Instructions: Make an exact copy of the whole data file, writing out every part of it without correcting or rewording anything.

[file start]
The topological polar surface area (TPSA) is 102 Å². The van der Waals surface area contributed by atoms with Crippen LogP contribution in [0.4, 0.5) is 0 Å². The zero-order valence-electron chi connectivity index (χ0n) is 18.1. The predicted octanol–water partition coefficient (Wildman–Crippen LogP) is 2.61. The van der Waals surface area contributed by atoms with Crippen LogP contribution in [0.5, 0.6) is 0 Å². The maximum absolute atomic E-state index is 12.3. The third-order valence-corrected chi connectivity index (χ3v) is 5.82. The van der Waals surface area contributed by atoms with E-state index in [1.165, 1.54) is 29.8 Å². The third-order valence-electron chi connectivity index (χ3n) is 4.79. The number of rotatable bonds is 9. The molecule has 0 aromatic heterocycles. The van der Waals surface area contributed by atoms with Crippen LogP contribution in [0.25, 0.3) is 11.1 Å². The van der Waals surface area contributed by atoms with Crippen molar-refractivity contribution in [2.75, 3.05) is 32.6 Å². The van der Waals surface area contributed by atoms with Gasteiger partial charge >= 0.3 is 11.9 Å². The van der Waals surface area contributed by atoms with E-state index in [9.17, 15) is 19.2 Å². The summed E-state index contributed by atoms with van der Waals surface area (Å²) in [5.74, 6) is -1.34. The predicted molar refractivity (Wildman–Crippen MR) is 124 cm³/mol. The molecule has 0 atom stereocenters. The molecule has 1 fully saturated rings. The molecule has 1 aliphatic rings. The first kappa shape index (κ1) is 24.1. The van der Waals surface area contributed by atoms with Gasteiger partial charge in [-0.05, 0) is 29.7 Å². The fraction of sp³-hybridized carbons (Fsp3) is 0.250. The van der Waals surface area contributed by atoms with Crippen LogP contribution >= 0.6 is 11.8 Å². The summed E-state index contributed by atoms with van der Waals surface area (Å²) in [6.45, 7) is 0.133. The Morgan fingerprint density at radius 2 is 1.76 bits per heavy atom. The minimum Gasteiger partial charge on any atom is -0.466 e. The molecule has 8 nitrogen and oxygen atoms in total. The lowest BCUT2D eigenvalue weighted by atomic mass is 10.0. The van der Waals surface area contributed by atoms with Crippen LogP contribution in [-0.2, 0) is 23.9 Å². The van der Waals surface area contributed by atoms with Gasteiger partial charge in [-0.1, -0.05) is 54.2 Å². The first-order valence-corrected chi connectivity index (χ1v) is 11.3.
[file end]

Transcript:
The topological polar surface area (TPSA) is 102 Å². The van der Waals surface area contributed by atoms with Crippen LogP contribution in [0.4, 0.5) is 0 Å². The zero-order valence-electron chi connectivity index (χ0n) is 18.1. The predicted octanol–water partition coefficient (Wildman–Crippen LogP) is 2.61. The van der Waals surface area contributed by atoms with Crippen LogP contribution in [0.5, 0.6) is 0 Å². The maximum absolute atomic E-state index is 12.3. The third-order valence-corrected chi connectivity index (χ3v) is 5.82. The van der Waals surface area contributed by atoms with E-state index in [1.165, 1.54) is 29.8 Å². The third-order valence-electron chi connectivity index (χ3n) is 4.79. The number of rotatable bonds is 9. The molecule has 0 aromatic heterocycles. The van der Waals surface area contributed by atoms with Crippen LogP contribution in [0.25, 0.3) is 11.1 Å². The van der Waals surface area contributed by atoms with Crippen molar-refractivity contribution in [2.75, 3.05) is 32.6 Å². The van der Waals surface area contributed by atoms with Gasteiger partial charge >= 0.3 is 11.9 Å². The van der Waals surface area contributed by atoms with E-state index in [9.17, 15) is 19.2 Å². The summed E-state index contributed by atoms with van der Waals surface area (Å²) in [5.74, 6) is -1.34. The predicted molar refractivity (Wildman–Crippen MR) is 124 cm³/mol. The molecule has 0 atom stereocenters. The molecule has 1 fully saturated rings. The molecule has 1 aliphatic rings. The first kappa shape index (κ1) is 24.1. The van der Waals surface area contributed by atoms with Gasteiger partial charge in [-0.05, 0) is 29.7 Å². The fraction of sp³-hybridized carbons (Fsp3) is 0.250. The van der Waals surface area contributed by atoms with Crippen LogP contribution >= 0.6 is 11.8 Å². The summed E-state index contributed by atoms with van der Waals surface area (Å²) in [6.45, 7) is 0.133. The Morgan fingerprint density at radius 2 is 1.76 bits per heavy atom. The minimum Gasteiger partial charge on any atom is -0.466 e. The molecule has 8 nitrogen and oxygen atoms in total. The lowest BCUT2D eigenvalue weighted by atomic mass is 10.0. The van der Waals surface area contributed by atoms with Crippen LogP contribution in [-0.2, 0) is 23.9 Å². The van der Waals surface area contributed by atoms with Gasteiger partial charge in [-0.1, -0.05) is 54.2 Å². The first-order valence-corrected chi connectivity index (χ1v) is 11.3.